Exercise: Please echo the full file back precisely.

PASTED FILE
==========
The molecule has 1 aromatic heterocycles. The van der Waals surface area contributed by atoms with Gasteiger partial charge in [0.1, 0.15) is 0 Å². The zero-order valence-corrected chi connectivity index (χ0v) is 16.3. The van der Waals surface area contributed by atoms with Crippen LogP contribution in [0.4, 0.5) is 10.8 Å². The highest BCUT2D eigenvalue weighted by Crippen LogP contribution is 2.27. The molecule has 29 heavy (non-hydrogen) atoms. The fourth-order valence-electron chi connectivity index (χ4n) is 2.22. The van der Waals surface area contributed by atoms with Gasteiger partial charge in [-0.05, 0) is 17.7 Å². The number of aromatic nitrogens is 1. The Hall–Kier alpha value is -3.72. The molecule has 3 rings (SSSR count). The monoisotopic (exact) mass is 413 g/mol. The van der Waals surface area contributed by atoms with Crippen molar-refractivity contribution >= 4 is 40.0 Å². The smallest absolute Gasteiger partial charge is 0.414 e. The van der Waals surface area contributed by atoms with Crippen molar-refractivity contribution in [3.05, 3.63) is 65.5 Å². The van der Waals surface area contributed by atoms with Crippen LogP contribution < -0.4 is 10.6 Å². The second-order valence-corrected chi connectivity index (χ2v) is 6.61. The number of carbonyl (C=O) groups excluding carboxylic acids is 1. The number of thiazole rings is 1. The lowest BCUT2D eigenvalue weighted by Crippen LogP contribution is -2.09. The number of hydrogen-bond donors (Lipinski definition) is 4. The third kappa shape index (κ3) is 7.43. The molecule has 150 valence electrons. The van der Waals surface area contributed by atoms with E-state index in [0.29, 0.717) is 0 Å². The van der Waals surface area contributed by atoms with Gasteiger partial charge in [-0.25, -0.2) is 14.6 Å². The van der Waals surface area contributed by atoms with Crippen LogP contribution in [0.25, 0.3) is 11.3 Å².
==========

The molecule has 1 aromatic heterocycles. The van der Waals surface area contributed by atoms with Gasteiger partial charge in [0.1, 0.15) is 0 Å². The zero-order valence-corrected chi connectivity index (χ0v) is 16.3. The van der Waals surface area contributed by atoms with Crippen LogP contribution in [0.4, 0.5) is 10.8 Å². The highest BCUT2D eigenvalue weighted by Crippen LogP contribution is 2.27. The molecule has 29 heavy (non-hydrogen) atoms. The fourth-order valence-electron chi connectivity index (χ4n) is 2.22. The van der Waals surface area contributed by atoms with Gasteiger partial charge in [-0.05, 0) is 17.7 Å². The number of aromatic nitrogens is 1. The Hall–Kier alpha value is -3.72. The molecule has 3 rings (SSSR count). The monoisotopic (exact) mass is 413 g/mol. The van der Waals surface area contributed by atoms with Crippen molar-refractivity contribution >= 4 is 40.0 Å². The smallest absolute Gasteiger partial charge is 0.414 e. The van der Waals surface area contributed by atoms with Crippen molar-refractivity contribution in [3.05, 3.63) is 65.5 Å². The van der Waals surface area contributed by atoms with Crippen LogP contribution < -0.4 is 10.6 Å². The second-order valence-corrected chi connectivity index (χ2v) is 6.61. The number of carbonyl (C=O) groups excluding carboxylic acids is 1. The number of thiazole rings is 1. The lowest BCUT2D eigenvalue weighted by Crippen LogP contribution is -2.09. The number of hydrogen-bond donors (Lipinski definition) is 4. The third kappa shape index (κ3) is 7.43. The molecule has 150 valence electrons. The van der Waals surface area contributed by atoms with E-state index in [0.29, 0.717) is 0 Å². The van der Waals surface area contributed by atoms with Gasteiger partial charge in [-0.25, -0.2) is 14.6 Å². The van der Waals surface area contributed by atoms with Crippen LogP contribution in [0.25, 0.3) is 11.3 Å².